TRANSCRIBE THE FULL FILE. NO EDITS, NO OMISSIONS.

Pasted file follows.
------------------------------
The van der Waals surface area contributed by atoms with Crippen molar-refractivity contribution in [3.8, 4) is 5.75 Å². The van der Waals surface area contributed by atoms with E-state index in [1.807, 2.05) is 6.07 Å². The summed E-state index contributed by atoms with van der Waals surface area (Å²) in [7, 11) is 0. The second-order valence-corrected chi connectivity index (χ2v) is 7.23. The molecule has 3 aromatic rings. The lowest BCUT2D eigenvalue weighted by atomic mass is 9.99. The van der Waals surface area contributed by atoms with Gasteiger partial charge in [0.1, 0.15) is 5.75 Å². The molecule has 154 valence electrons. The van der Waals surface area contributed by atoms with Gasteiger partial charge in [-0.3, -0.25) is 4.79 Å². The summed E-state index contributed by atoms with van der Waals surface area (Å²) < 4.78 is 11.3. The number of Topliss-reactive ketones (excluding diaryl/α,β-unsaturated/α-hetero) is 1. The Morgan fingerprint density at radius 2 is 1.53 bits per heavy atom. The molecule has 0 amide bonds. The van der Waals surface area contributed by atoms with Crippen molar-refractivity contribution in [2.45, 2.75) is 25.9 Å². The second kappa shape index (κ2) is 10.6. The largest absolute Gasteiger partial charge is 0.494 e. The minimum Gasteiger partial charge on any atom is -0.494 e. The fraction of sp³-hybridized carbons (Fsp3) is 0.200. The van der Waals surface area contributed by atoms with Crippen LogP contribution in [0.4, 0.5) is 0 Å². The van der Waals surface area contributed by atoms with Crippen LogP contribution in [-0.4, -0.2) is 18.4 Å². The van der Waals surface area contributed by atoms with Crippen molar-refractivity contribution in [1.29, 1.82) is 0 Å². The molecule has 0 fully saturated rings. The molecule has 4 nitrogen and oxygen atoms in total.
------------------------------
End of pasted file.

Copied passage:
The van der Waals surface area contributed by atoms with Crippen molar-refractivity contribution in [3.8, 4) is 5.75 Å². The van der Waals surface area contributed by atoms with E-state index in [1.807, 2.05) is 6.07 Å². The summed E-state index contributed by atoms with van der Waals surface area (Å²) in [7, 11) is 0. The second-order valence-corrected chi connectivity index (χ2v) is 7.23. The molecule has 3 aromatic rings. The lowest BCUT2D eigenvalue weighted by atomic mass is 9.99. The van der Waals surface area contributed by atoms with Gasteiger partial charge in [0.1, 0.15) is 5.75 Å². The molecule has 154 valence electrons. The van der Waals surface area contributed by atoms with Gasteiger partial charge in [-0.3, -0.25) is 4.79 Å². The summed E-state index contributed by atoms with van der Waals surface area (Å²) < 4.78 is 11.3. The number of Topliss-reactive ketones (excluding diaryl/α,β-unsaturated/α-hetero) is 1. The Morgan fingerprint density at radius 2 is 1.53 bits per heavy atom. The molecule has 0 amide bonds. The van der Waals surface area contributed by atoms with Crippen molar-refractivity contribution in [2.45, 2.75) is 25.9 Å². The second kappa shape index (κ2) is 10.6. The largest absolute Gasteiger partial charge is 0.494 e. The minimum Gasteiger partial charge on any atom is -0.494 e. The fraction of sp³-hybridized carbons (Fsp3) is 0.200. The van der Waals surface area contributed by atoms with Crippen LogP contribution in [0.4, 0.5) is 0 Å². The van der Waals surface area contributed by atoms with Crippen LogP contribution in [-0.4, -0.2) is 18.4 Å². The van der Waals surface area contributed by atoms with Crippen molar-refractivity contribution in [1.29, 1.82) is 0 Å². The molecule has 0 fully saturated rings. The molecule has 4 nitrogen and oxygen atoms in total.